September started off quite chilly and I was dismayed by how quickly the days shorten. Dark in the countryside really is dark. No street lights here. In contrast though the stars are bright as was the “micro harvest moon” (so named because it is the smallest it has been for a while on account of being at its furthest point in its orbit around the earth). We had a lovely week of warmth followed by rain and wind this week, but in that brief interlude I decided on another minor project. Well two really, but one will wait until next year. Photos have been taken in between some very heavy showers!
- Project #1 has been to remove the top end of the lawn which really served as an alternative pathway through to the raised beds at the back of the garden between the two trees there – Kilmarnock Willow and Contorted Hazel. I had widened the beds beneath these trees when I moved here and have mulched them with bark chippings each autumn which seems to help keep weeds away. Now the beds have been joined together and I shall buy some new stepping stones so I can still take a short-cut. I have a few plants in mind for this new space, but will probably wait until spring to plant any.
- In the spring I bought two replacement Penstemons for those that didn’t make it through the winter. P. ‘Garnet’ which has been flowering non-stop all summer and still is, and P. ‘Sour Grapes’ which has grown well, but not flowered. Until this week when I noticed one flower spike with the most beautiful iridescent lilac and blue petals.
- Another plant that has really taken off this year after being destroyed by the beast from the east in 2018 and taking a long time to regenerate, is this Fuchsia. This is a cutting from my late mother-in-law’s garden in Shrewsbury. A hardy tall shrub I was hoping it would do well here. Now, at last, maybe it will. It was the only one not to suffer from the horrid rust that all my fuchsias in the courtyard had.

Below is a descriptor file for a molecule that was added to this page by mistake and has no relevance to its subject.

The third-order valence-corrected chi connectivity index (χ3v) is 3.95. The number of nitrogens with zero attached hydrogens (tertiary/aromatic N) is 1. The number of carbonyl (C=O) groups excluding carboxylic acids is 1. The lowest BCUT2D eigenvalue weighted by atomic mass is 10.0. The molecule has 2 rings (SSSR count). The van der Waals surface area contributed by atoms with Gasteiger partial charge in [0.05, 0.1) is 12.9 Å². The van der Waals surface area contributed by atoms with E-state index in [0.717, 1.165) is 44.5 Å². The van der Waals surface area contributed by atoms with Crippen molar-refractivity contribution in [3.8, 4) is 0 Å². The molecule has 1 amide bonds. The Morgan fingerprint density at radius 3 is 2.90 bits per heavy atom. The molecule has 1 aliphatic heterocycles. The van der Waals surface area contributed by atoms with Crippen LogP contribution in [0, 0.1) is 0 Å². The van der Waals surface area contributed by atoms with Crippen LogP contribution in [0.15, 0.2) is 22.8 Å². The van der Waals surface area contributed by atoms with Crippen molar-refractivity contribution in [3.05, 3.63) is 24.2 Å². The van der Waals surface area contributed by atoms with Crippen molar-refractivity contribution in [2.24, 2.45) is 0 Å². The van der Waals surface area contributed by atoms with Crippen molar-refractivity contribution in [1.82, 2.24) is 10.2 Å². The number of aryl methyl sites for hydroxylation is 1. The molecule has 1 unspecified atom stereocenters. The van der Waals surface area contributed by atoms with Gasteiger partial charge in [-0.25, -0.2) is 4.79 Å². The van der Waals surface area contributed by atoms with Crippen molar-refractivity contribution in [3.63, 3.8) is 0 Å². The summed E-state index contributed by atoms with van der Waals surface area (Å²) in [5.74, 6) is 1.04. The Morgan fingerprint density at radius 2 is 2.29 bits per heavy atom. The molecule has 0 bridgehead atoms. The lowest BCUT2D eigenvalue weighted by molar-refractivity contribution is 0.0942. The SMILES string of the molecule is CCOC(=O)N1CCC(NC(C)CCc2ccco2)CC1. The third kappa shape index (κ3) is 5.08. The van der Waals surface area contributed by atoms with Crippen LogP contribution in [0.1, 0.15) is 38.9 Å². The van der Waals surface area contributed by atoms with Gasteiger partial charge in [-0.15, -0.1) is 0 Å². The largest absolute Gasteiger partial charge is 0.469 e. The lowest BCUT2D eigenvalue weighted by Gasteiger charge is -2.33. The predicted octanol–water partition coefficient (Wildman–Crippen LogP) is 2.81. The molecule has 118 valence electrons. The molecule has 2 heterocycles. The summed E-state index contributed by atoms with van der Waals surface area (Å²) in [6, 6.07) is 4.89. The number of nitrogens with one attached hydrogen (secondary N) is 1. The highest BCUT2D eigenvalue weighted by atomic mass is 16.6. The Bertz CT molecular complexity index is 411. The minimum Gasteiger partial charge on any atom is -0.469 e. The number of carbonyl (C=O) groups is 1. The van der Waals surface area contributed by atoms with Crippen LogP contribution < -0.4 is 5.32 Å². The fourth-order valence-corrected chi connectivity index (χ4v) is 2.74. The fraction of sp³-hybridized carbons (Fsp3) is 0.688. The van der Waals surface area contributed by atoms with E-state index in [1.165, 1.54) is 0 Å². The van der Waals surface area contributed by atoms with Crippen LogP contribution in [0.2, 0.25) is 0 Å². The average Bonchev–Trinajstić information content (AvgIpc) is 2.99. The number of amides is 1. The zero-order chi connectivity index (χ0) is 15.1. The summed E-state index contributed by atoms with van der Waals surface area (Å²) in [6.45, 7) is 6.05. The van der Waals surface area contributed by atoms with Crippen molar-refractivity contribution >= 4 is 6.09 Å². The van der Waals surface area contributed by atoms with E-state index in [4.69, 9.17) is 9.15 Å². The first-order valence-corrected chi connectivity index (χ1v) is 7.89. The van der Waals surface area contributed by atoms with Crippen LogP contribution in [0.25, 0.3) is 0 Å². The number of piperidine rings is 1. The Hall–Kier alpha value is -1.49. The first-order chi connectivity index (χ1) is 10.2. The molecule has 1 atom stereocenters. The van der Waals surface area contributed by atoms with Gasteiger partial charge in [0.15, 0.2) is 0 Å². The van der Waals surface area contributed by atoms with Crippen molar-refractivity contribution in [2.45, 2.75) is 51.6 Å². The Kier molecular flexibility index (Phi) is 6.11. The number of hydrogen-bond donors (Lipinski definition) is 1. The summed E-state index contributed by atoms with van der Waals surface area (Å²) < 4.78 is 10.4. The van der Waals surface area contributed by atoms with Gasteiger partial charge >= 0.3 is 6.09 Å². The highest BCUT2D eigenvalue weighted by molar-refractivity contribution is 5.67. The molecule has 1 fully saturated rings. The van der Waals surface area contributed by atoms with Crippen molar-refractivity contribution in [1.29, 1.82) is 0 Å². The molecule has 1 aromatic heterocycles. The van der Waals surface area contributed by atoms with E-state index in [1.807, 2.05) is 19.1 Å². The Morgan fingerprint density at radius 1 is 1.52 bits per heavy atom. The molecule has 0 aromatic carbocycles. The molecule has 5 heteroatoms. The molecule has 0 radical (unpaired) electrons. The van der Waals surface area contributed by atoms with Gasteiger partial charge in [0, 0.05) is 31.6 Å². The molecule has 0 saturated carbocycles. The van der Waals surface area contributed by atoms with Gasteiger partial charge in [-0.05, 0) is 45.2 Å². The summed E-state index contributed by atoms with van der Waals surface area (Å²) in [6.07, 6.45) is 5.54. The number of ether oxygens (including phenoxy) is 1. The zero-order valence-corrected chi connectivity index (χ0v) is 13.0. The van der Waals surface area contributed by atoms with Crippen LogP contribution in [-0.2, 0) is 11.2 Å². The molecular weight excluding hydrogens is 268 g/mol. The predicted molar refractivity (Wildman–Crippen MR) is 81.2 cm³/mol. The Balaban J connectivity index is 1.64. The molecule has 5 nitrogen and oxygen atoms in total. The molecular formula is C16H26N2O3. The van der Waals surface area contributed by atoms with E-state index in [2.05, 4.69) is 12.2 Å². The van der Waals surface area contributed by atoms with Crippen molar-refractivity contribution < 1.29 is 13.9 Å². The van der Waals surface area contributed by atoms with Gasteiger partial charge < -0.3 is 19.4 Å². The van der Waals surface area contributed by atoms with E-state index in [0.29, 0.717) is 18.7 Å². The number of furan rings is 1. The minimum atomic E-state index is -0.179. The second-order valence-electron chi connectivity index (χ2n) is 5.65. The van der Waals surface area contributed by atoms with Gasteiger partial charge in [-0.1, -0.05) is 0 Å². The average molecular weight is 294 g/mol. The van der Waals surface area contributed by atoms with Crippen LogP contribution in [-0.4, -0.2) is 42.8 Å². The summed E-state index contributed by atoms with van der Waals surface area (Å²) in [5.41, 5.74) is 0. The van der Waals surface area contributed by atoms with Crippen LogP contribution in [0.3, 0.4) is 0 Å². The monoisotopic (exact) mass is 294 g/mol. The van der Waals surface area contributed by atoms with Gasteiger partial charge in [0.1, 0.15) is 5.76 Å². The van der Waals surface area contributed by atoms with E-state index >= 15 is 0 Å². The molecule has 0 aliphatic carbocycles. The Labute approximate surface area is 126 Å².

- Dahlia ‘Edge of Joy’ has been far from joyous. Despite having dozens of flowers they have never looked particularly good, tiny snails have made their home in her foliage and earwigs have nibbled every petal produced. That’s it then. Mind made up. No more Dahlias for me.
- Cyclamen hederifolium which I planted under the willow last autumn have reappeared. Well the flowers have. The pretty leaves will come later. I bought a pack of white ones from ASDA yesterday which I will plant close by. I’d also like to buy some spring flowering Cyclamen coum for this spot.
- Spring Bulbs. Over 500 of them have now arrived. I might have gone a bit overboard, but I want to plant a load in my raised bed which is now made over for perennial plants and I hope that they will naturalise. Sticking with a vague blue and white scheme I have gone for crocuses, muscari, iris reticulata, and glory in the snow around the edges, with narcissi and contrasting tulips in the centre. Nothing has yet been planted except the bulbs bought for the shallow round pots which are designated for the courtyard – predominantly dwarf narcissi as they did well there last year. Tulips won’t be planted just yet, but most will be in pots. This year I am going for 6 different colours which I will plant separately rather than mixing several together as I normally do. These will be mainly on the patio, with two pots destined for the courtyard. And I also have last year’s bulbs to find a place for. OOPS! Maybe on the top of the tulip pots!
I hope you all survived the gales and thunderstorms and torrential rain that hammered its way across the UK this week. Not a week for gardening, but I did manage a quick look around on Thursday when the sun shone for several hours. Got to make the most of it now.
As always, if you want a peek over other people’s garden walls then please pop over to our host, the lovely Jon, AKA ‘The Propagator’ where you find links to many more wonderful garden enthusiasts from all over the world.
See here for the participant’s guide.